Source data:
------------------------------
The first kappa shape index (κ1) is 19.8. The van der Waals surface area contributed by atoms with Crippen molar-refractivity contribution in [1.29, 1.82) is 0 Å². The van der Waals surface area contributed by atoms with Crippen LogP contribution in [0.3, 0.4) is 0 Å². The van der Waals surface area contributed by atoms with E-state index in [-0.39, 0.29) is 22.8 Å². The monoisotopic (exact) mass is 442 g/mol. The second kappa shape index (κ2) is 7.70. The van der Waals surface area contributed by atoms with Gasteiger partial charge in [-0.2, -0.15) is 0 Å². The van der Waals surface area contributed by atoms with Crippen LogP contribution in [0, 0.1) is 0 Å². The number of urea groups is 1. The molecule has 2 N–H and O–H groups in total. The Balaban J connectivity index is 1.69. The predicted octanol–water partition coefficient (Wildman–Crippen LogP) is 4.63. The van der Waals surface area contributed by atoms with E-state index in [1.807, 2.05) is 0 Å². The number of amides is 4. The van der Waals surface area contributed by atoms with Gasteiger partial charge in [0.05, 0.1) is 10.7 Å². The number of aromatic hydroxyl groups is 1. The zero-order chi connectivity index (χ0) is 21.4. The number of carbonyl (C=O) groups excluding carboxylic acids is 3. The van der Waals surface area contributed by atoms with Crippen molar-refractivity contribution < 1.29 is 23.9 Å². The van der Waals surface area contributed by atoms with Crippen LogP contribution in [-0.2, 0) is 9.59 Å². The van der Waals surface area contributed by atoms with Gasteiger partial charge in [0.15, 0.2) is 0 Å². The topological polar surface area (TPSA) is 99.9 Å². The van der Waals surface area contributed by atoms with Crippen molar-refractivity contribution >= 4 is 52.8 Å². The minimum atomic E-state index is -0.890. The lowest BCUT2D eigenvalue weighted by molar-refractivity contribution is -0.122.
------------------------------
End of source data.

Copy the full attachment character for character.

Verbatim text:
The first kappa shape index (κ1) is 19.8. The van der Waals surface area contributed by atoms with Crippen molar-refractivity contribution in [1.29, 1.82) is 0 Å². The van der Waals surface area contributed by atoms with Crippen LogP contribution in [0.3, 0.4) is 0 Å². The van der Waals surface area contributed by atoms with E-state index in [-0.39, 0.29) is 22.8 Å². The monoisotopic (exact) mass is 442 g/mol. The second kappa shape index (κ2) is 7.70. The van der Waals surface area contributed by atoms with Gasteiger partial charge in [-0.2, -0.15) is 0 Å². The van der Waals surface area contributed by atoms with Crippen LogP contribution in [0, 0.1) is 0 Å². The number of urea groups is 1. The molecule has 2 N–H and O–H groups in total. The Balaban J connectivity index is 1.69. The predicted octanol–water partition coefficient (Wildman–Crippen LogP) is 4.63. The van der Waals surface area contributed by atoms with E-state index in [1.807, 2.05) is 0 Å². The number of amides is 4. The van der Waals surface area contributed by atoms with Gasteiger partial charge in [0.05, 0.1) is 10.7 Å². The number of aromatic hydroxyl groups is 1. The zero-order chi connectivity index (χ0) is 21.4. The number of carbonyl (C=O) groups excluding carboxylic acids is 3. The van der Waals surface area contributed by atoms with Crippen molar-refractivity contribution < 1.29 is 23.9 Å². The van der Waals surface area contributed by atoms with Crippen LogP contribution in [-0.2, 0) is 9.59 Å². The van der Waals surface area contributed by atoms with Gasteiger partial charge in [0.15, 0.2) is 0 Å². The topological polar surface area (TPSA) is 99.9 Å². The van der Waals surface area contributed by atoms with Crippen molar-refractivity contribution >= 4 is 52.8 Å². The minimum atomic E-state index is -0.890. The lowest BCUT2D eigenvalue weighted by molar-refractivity contribution is -0.122.